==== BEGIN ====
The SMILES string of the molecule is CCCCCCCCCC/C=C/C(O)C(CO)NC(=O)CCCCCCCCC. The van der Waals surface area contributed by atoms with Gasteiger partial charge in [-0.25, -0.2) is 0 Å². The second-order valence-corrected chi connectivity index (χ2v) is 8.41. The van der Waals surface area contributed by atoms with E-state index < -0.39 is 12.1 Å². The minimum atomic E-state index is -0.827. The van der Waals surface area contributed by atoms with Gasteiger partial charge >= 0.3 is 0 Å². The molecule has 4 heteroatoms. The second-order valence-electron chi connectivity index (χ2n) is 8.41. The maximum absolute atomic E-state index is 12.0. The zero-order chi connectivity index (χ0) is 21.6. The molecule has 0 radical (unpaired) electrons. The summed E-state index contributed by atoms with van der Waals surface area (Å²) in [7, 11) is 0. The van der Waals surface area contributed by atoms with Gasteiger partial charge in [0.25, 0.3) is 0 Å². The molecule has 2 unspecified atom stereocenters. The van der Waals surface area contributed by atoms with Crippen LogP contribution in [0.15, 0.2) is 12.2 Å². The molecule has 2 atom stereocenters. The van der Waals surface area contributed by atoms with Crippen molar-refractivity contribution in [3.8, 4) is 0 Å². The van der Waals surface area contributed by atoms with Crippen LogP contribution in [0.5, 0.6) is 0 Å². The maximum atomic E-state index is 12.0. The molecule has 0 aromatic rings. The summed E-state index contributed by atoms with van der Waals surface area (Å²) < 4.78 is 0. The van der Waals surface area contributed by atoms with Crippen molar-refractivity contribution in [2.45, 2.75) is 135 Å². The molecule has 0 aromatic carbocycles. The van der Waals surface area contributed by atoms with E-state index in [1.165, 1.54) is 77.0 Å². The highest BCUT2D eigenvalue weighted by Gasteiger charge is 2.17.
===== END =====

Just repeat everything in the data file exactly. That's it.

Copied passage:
The SMILES string of the molecule is CCCCCCCCCC/C=C/C(O)C(CO)NC(=O)CCCCCCCCC. The van der Waals surface area contributed by atoms with Gasteiger partial charge in [-0.25, -0.2) is 0 Å². The second-order valence-corrected chi connectivity index (χ2v) is 8.41. The van der Waals surface area contributed by atoms with E-state index < -0.39 is 12.1 Å². The minimum atomic E-state index is -0.827. The van der Waals surface area contributed by atoms with Gasteiger partial charge >= 0.3 is 0 Å². The molecule has 4 heteroatoms. The second-order valence-electron chi connectivity index (χ2n) is 8.41. The maximum absolute atomic E-state index is 12.0. The zero-order chi connectivity index (χ0) is 21.6. The molecule has 0 radical (unpaired) electrons. The summed E-state index contributed by atoms with van der Waals surface area (Å²) in [7, 11) is 0. The van der Waals surface area contributed by atoms with Gasteiger partial charge in [0.25, 0.3) is 0 Å². The molecule has 2 unspecified atom stereocenters. The van der Waals surface area contributed by atoms with Crippen LogP contribution in [0.15, 0.2) is 12.2 Å². The molecule has 2 atom stereocenters. The van der Waals surface area contributed by atoms with Crippen molar-refractivity contribution in [3.8, 4) is 0 Å². The van der Waals surface area contributed by atoms with Crippen LogP contribution in [0.5, 0.6) is 0 Å². The maximum atomic E-state index is 12.0. The molecule has 0 aromatic rings. The summed E-state index contributed by atoms with van der Waals surface area (Å²) < 4.78 is 0. The van der Waals surface area contributed by atoms with Crippen molar-refractivity contribution in [2.45, 2.75) is 135 Å². The molecule has 0 aromatic carbocycles. The van der Waals surface area contributed by atoms with E-state index in [1.165, 1.54) is 77.0 Å². The highest BCUT2D eigenvalue weighted by Gasteiger charge is 2.17.